Lesson Plan on Problem Solving

This is a Lesson Plan on Problem Solving by Adam F.C. Fletcher for


Introduction: Lesson plan for 8-40 students and/or adult participants working in teams. The activity is designed as an experiential way of pulling together lessons from previous communication and teamwork.

Goal: When this session is complete, participants should be able to…

  • Practice solving a problem as a team
  • Highlight issues of leadership, support, communication and power by creating a stressful situation
  • Practice patience in the face of frustration

Time: 120 minutes

Materials: One 6” x 6” “lava rock” for each 2 of your group members. Rocks, logs, carpet squares, or paper can be used – whichever is most convenient. If your group has 9 people, you should have 4 items.

Space: An open, grassy field about 20 yards long is optimal; large indoor space is workable.

Considerations: A deceptively simple exercise, this lesson plan quickly develops rich lessons for how groups work together – especially when they are frustrated. Frustration is a key component of this lesson so it is absolutely critical that the group be allowed to work through mistakes, false starts, and slip-ups. Be warned that watching a group struggle in this manner can be just as frustrating for the facilitator. Be patient, it really does take at least an hour to complete. Pay close attention to the actions and interactions of group members.


  1. Tell participants story that the group is being chased and they need to get across a field of hot lava.
  2. Give the group their “lava rocks,” explaining that when they step on these magic rocks they will not sink into the lava. Their challenge is to figure out how to get the entire group from point A to point B (both marked by scotch tape on the floor or lines in the dirt), from one side of the Hot Lava Pit to the other.Explain that only one person can be on a plate at a time, and the plates may be picked up and moved. Participants should know that the key to the game is that only part of the team will be able to cross the field at once.A time limit can also be placed on this game.

    If people are talking, take one of the lava rocks away. You can return it when they show more cooperation.

  3. Ask if the group has any questions about the rules – however, do not answer any questions about how they should do it, and do not let them discuss it.The most common solution to the activity is to bunch up closely on the lava rocks with two or more people standing on each one. The team will then hand the iceberg at the back up to the front, slowly creep forward and then repeat until they reach the far shore.If participants are totally stuck, tell them that they have five minutes to get everyone on the lava rocks. This often helps them get the idea that they have to put rocks close together.

    If desperate, you can give them the chance to return to the starting pint, talk for a few minutes and then begin again in silence. These techniques can also help control the time it takes to complete the activity, thus ending with sufficient time to debrief. Dealing with frustration is crucial.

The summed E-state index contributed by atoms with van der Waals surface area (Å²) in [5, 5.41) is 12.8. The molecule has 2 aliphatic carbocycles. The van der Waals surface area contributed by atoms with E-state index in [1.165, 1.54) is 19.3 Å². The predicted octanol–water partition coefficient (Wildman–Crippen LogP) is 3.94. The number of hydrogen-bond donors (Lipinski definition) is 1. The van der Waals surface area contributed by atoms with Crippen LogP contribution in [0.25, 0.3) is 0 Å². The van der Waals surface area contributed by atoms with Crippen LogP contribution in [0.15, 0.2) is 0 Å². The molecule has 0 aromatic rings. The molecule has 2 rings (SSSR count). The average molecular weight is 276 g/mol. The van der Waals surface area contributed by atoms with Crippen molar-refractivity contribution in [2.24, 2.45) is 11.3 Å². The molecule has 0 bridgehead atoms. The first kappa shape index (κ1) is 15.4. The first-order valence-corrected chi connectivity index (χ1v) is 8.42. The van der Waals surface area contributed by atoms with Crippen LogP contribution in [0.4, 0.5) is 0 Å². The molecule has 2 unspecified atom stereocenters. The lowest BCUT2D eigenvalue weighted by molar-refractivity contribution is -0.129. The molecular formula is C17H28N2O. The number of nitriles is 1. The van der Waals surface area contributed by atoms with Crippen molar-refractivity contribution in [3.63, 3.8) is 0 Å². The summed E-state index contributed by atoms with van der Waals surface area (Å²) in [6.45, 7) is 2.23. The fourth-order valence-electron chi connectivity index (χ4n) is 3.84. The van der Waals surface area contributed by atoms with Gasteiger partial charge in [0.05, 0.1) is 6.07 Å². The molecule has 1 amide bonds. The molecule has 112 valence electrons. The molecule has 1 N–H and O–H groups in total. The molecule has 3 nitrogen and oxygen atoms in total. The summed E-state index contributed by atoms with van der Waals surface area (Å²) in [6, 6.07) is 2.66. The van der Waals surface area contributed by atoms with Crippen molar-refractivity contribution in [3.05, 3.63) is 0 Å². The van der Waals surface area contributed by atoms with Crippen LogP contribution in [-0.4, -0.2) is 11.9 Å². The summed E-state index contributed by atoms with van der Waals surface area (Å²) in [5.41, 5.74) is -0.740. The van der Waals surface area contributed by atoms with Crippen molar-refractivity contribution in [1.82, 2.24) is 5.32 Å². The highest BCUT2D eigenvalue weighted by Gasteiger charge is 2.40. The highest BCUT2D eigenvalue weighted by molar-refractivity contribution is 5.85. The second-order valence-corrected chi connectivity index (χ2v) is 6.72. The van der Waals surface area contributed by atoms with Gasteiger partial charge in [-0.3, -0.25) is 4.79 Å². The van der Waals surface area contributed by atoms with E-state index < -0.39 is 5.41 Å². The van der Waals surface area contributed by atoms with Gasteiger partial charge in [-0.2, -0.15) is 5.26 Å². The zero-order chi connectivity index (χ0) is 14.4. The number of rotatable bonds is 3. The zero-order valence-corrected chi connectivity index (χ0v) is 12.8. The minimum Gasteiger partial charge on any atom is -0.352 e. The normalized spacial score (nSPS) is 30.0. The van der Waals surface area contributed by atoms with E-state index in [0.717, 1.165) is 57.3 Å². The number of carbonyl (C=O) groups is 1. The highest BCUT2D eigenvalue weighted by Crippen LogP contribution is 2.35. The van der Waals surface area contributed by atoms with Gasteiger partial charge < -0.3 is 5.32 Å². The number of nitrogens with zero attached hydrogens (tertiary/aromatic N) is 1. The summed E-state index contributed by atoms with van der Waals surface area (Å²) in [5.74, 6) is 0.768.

4. When the group has completed the task, give them a moment to celebrate their success. Then sit down to talk about it. The debriefing of this lesson plan is absolutely critical. The following lists offer numerous possible questions.The key to debriefing this exercise is to keep good running notes on specific actions of both individuals and the group during the lesson and then call their attention to those actions during the discussion. Pay attention to the roles taken by the students and by the adults. Who makes the first move? Who is out in front? How do they work together? What kinds of tensions do you see?Listen to group member comments and help them relate the lessons to other situations they might be in, or might have already encountered, especially for groups that will be working together in the future.

Questions to open the debriefing:

  • How did it feel when I gave the rules?
  • How did it feel when I first got started?
  • How did you feel when you ran out of rocks/logs?
  • How did it feel to get off on the other side of the river?
  • How did it feel to slip off the iceberg and begin again?
  • How did people at the front feel? The back? The middle?
  • What was hard? What was easy? Why?Questions about Power:
  • How did the group decide what to do?
  • Did the team have a plan? Did everyone understand that?
  • What kinds of leadership did you see?
  • Were there differences in the roles students took and the roles adults took? How so?
  • In what ways did students and adults work well together? In what ways didn’t they? How could you tell? What would you change? Why?Questions about Communication and Respect:
  • What was it like not to be able to talk?
  • What other forms of communication did you use?
  • What did you learn about communication?Questions about Support and Trust:
  • How did you know you were being supported by others?
  • What kinds of things did people do that were supportive?
  • What was it like to have to hang on to each other?Questions about Apply what You’ve Learned:
  • What was useful about doing this exercise?
  • How is this group like other groups you have been a part of?
  • What does this tell you about what it takes for students and adults to work together?
  • What have you learned about how you work in a group?

SoundOut Skill Building Lesson Plans
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These lesson plans were created by Adam F.C. Fletcher for SoundOut under contract from the Washington State Office of Superintendent of Public Instruction funded through a grant from the Corporation for National and Community Service. All contents ©2007 SoundOut. Permission to use is granted exclusively for nonprofit and in-school education purposes only. All Rights Reserved.

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